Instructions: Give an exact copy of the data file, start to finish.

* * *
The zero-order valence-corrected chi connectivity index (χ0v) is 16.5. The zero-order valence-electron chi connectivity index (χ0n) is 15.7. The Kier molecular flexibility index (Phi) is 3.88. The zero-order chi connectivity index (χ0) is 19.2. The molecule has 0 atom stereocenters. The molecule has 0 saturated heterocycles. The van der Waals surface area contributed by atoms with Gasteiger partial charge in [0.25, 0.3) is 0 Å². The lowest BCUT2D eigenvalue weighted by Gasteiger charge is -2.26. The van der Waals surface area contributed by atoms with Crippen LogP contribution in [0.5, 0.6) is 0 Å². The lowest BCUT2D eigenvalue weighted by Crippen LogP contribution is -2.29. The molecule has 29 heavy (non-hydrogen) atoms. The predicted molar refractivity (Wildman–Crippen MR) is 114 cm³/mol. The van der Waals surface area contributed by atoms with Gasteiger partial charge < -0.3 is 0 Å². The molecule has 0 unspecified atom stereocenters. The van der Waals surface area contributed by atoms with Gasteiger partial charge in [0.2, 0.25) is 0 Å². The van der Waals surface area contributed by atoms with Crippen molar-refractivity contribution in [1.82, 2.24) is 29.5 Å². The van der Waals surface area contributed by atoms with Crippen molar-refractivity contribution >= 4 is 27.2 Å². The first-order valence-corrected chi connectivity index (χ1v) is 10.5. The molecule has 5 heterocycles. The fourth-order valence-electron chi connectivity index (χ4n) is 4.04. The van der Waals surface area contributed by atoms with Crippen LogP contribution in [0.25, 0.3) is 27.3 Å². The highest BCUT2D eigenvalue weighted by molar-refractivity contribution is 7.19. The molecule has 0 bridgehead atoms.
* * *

The zero-order valence-corrected chi connectivity index (χ0v) is 16.5. The zero-order valence-electron chi connectivity index (χ0n) is 15.7. The Kier molecular flexibility index (Phi) is 3.88. The zero-order chi connectivity index (χ0) is 19.2. The molecule has 0 atom stereocenters. The molecule has 0 saturated heterocycles. The van der Waals surface area contributed by atoms with Gasteiger partial charge in [0.25, 0.3) is 0 Å². The lowest BCUT2D eigenvalue weighted by Gasteiger charge is -2.26. The van der Waals surface area contributed by atoms with Crippen LogP contribution in [0.5, 0.6) is 0 Å². The lowest BCUT2D eigenvalue weighted by Crippen LogP contribution is -2.29. The molecule has 29 heavy (non-hydrogen) atoms. The predicted molar refractivity (Wildman–Crippen MR) is 114 cm³/mol. The van der Waals surface area contributed by atoms with Gasteiger partial charge < -0.3 is 0 Å². The molecule has 0 unspecified atom stereocenters. The van der Waals surface area contributed by atoms with Gasteiger partial charge in [0.2, 0.25) is 0 Å². The van der Waals surface area contributed by atoms with Crippen molar-refractivity contribution in [1.82, 2.24) is 29.5 Å². The van der Waals surface area contributed by atoms with Crippen molar-refractivity contribution >= 4 is 27.2 Å². The first-order valence-corrected chi connectivity index (χ1v) is 10.5. The molecule has 5 heterocycles. The fourth-order valence-electron chi connectivity index (χ4n) is 4.04. The van der Waals surface area contributed by atoms with Crippen LogP contribution in [0.25, 0.3) is 27.3 Å². The highest BCUT2D eigenvalue weighted by molar-refractivity contribution is 7.19. The molecule has 0 bridgehead atoms.